On 1 January this year, Bahrain carried out its plan to implement the first of its price increases, after discussing the change at length with interested parties. Levels were put up by $0.75/mn BTU to $2.25-$2.50/mn BTU depending on the customer. While the increase is substantial “we must not lose sight of the fact that the original price was low according to all benchmarks,” said Dr Mirza, pointing out that prevailing prices in Europe are six-seven times higher, and in Japan they are about 10-11 times higher. Only very recently have gas prices dropped in the US to the lowest level in several years, but they are still double those in Bahrain, he added.
Bapco To Seek Partner For Sitra Refinery Upgrade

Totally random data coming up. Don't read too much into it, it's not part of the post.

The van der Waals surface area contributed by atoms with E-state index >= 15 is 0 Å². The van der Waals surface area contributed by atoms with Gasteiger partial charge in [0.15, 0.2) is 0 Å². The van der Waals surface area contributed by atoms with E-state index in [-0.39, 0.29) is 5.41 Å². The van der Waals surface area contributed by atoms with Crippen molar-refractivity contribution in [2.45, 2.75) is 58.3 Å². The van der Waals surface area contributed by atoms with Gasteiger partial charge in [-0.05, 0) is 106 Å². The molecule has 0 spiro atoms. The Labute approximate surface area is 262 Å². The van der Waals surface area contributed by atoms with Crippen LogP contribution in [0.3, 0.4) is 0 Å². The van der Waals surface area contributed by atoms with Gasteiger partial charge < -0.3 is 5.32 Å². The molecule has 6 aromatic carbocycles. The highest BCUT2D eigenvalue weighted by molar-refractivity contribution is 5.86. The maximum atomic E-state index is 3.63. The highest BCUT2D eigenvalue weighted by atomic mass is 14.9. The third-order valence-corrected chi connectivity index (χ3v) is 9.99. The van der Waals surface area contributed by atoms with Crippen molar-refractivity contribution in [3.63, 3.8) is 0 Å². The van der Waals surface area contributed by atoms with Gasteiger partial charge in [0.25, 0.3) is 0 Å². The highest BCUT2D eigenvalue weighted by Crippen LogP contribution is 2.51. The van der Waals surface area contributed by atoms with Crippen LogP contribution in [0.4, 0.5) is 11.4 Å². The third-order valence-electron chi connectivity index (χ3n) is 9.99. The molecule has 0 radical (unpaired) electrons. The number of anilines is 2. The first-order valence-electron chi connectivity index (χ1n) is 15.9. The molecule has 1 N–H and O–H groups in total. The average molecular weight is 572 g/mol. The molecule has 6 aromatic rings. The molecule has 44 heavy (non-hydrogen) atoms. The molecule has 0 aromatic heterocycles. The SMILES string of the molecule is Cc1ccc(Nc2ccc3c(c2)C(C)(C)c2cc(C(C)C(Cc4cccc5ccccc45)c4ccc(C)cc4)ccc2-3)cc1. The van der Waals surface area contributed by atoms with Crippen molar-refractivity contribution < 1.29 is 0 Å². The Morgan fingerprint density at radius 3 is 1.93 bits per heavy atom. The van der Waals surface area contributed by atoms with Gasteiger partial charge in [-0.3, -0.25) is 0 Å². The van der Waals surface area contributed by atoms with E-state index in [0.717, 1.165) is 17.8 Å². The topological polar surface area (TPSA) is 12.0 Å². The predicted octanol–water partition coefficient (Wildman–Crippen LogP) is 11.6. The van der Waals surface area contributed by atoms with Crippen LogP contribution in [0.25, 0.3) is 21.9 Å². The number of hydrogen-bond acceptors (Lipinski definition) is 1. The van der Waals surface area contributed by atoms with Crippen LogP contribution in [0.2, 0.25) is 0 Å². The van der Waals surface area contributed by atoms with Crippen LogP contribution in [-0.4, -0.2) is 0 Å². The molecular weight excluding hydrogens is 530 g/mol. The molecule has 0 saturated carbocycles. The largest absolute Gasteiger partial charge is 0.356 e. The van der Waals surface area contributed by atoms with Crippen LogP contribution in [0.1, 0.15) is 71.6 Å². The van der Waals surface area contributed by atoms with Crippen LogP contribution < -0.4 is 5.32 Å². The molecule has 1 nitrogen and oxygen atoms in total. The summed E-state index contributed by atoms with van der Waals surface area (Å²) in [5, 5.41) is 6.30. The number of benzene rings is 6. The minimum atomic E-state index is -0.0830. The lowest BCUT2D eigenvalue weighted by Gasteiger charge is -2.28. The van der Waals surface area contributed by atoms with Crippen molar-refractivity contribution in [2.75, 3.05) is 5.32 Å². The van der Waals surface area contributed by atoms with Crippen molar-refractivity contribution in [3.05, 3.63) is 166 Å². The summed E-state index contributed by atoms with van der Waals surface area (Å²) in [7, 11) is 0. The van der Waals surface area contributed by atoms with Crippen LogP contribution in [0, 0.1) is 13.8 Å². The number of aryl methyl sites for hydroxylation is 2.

Bahrain Petroleum Company’s (Bapco’s) board of directors approved in November last year the company’s plan to raise the capacity of the Sitra refinery to 450,000 b/d from the current 265,000 b/d (MEES, 19 December 2011). With a price tag of $6-8bn the refinery expansion is one of Bahrain’s most significant projects and the company will seek a partner to implement it, said Bapco Chief Executive Gordon Smith, also talking exclusively to MEES. The refinery, which is currently operating above its nameplate capacity at 272,000 b/d, comprises units dating from 1936 to present, so the company will replace inefficient facilities with updated and environmentally friendly technologies. Of the refinery’s production, 18% is fuel oil and Bapco plans to exit this business and target middle distillate production such as kerosene and diesel, said Mr Smith. This necessitates installing a coker. Production will include ultra low sulfur diesel which could be sold to European as well as MENA and Asian markets. Gasoline production volumes and specifications remain under consideration.